All of us, in a way – we run. Sometimes just for the sake of running. We run – sometimes to be first. We run away from bad news. We run toward good news.

In our modern urban culture, in fact, there is an awful lot of running going on. The complaint against technology has now long been that technology was supposed to make life easier – but it has in fact complicated our lives. Made our lives busier. We are running to keep up with the technology, which can be exhausting all in its own right.

In modern culture we also run because we feel a need to give our lives meaning and significance. In our culture, traditional sources of meaning and significance have been displaced and we have been left to construct a world of meaning for ourselves. And so we seek meaning, we run to find meaning:

relationships that have meaning for me

work that has meaning for me

a wardrobe that has meaning for me

opportunities for our family that have meaning for the kids

spiritual practices that have meaning

a list of books to read that has meaning

a Facebook identity that has meaning

It’s difficult not to end up running away from things that don’t give meaning – and to end up running after a multiplicity of things that we hope will give life significance – all in a world where the meaning of it all is very much up for grabs.

Of course this almost desperate running after meaning need not be reserved for our modern, largely atheistic context. There are versions of Christianity within which this kind of running will also make an appearance. It happens particularly in those forms of Christianity that highlight our need to please God or focus on our need to live a good life before God. In these cases, the reality of God’s grace is displaced, and women and men have ended up running themselves ragged in the attempt to please God. Think of that familiar story Mary and Martha – where Martha is busy with the preparations, while Mary sits at the feet of Jesus listening. Jesus’ answer to Martha’s complaint that Mary should be helping, is this: “Mary has chosen the better part.”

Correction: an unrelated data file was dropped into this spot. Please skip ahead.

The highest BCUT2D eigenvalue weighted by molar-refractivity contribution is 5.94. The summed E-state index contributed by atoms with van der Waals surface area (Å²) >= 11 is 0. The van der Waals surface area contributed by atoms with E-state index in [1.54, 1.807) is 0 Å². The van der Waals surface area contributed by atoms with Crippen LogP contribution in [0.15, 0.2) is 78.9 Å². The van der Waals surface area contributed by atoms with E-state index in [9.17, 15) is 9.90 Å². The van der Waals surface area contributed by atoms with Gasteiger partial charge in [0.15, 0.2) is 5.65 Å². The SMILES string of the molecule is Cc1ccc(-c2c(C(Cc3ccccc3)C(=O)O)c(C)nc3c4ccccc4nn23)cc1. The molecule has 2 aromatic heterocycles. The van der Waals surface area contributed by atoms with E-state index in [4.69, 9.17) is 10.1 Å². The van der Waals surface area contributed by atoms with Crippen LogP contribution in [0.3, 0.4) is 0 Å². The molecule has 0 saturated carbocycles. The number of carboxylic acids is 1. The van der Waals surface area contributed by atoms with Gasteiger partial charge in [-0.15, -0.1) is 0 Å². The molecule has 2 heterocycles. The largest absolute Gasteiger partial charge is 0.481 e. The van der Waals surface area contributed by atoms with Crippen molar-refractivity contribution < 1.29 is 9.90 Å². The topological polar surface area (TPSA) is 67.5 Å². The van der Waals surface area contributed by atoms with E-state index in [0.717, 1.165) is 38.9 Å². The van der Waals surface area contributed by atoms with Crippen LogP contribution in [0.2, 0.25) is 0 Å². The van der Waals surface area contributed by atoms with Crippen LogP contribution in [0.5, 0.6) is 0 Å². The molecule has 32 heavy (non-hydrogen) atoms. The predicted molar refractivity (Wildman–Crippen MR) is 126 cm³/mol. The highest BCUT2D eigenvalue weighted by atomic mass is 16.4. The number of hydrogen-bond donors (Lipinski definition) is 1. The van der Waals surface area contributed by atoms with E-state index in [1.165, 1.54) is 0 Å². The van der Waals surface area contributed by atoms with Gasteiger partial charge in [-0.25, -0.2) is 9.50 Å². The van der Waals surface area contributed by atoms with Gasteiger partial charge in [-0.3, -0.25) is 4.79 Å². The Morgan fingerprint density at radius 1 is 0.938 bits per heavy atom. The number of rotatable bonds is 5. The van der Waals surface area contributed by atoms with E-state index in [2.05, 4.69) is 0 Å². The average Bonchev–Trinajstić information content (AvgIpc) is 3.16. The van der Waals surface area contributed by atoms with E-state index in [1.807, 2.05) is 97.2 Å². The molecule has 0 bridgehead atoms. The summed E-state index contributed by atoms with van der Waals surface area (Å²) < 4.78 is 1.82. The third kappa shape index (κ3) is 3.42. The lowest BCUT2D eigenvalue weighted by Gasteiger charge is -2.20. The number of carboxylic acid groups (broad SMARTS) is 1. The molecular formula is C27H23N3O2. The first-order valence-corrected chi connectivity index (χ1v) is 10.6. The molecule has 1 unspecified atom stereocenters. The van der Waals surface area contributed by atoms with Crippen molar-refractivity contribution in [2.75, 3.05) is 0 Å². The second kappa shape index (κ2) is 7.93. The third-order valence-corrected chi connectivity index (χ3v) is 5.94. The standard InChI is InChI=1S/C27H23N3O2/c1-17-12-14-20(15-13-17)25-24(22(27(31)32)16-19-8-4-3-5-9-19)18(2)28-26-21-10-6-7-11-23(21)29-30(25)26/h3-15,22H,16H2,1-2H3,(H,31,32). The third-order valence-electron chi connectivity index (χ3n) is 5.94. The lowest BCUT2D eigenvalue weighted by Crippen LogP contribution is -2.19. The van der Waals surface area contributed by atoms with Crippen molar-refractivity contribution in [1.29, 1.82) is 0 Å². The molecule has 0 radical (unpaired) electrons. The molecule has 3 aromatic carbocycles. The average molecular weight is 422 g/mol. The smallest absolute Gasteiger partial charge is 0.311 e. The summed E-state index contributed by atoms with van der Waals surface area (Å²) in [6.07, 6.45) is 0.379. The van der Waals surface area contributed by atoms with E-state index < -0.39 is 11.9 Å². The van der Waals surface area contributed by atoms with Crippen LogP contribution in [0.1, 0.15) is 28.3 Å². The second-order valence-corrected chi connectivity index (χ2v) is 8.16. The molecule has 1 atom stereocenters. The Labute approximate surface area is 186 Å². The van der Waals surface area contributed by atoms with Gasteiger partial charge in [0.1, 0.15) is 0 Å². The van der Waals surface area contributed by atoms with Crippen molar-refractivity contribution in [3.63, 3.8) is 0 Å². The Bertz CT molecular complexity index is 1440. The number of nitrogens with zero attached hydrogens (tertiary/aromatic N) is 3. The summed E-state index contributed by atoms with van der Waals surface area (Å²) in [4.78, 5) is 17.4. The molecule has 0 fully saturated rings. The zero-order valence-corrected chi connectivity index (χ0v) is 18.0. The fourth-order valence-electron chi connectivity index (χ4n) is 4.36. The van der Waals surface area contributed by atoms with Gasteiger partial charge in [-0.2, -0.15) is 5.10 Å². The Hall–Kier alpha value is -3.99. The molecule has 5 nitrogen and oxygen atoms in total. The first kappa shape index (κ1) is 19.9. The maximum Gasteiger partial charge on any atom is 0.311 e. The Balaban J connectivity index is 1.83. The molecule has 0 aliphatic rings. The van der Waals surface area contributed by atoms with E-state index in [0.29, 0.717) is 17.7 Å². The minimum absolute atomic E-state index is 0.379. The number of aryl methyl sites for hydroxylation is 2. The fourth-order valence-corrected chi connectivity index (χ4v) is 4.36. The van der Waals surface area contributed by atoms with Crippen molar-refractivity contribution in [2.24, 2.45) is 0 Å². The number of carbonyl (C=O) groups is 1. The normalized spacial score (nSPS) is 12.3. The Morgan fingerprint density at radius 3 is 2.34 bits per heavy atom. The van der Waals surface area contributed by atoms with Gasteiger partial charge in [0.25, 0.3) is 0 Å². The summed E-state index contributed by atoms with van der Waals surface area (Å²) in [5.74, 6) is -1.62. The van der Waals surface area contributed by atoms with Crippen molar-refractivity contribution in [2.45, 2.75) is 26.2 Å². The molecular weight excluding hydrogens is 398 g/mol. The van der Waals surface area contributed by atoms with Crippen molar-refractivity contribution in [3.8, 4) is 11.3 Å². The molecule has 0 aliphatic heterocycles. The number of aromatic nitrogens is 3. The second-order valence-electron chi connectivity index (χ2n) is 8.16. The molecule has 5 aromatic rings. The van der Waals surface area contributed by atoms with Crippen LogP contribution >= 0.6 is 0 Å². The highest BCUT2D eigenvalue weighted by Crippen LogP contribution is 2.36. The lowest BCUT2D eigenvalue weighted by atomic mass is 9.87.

In the midst of this running, in this context of running away from bad news and running toward the possibility of good news – is there any chance we might discover rest and peace – is there anything that might put a brake on our restless running? If there is anything that will slow us down, it will almost certainly flow from some clear and deep realization that meaning isn’t ours to make.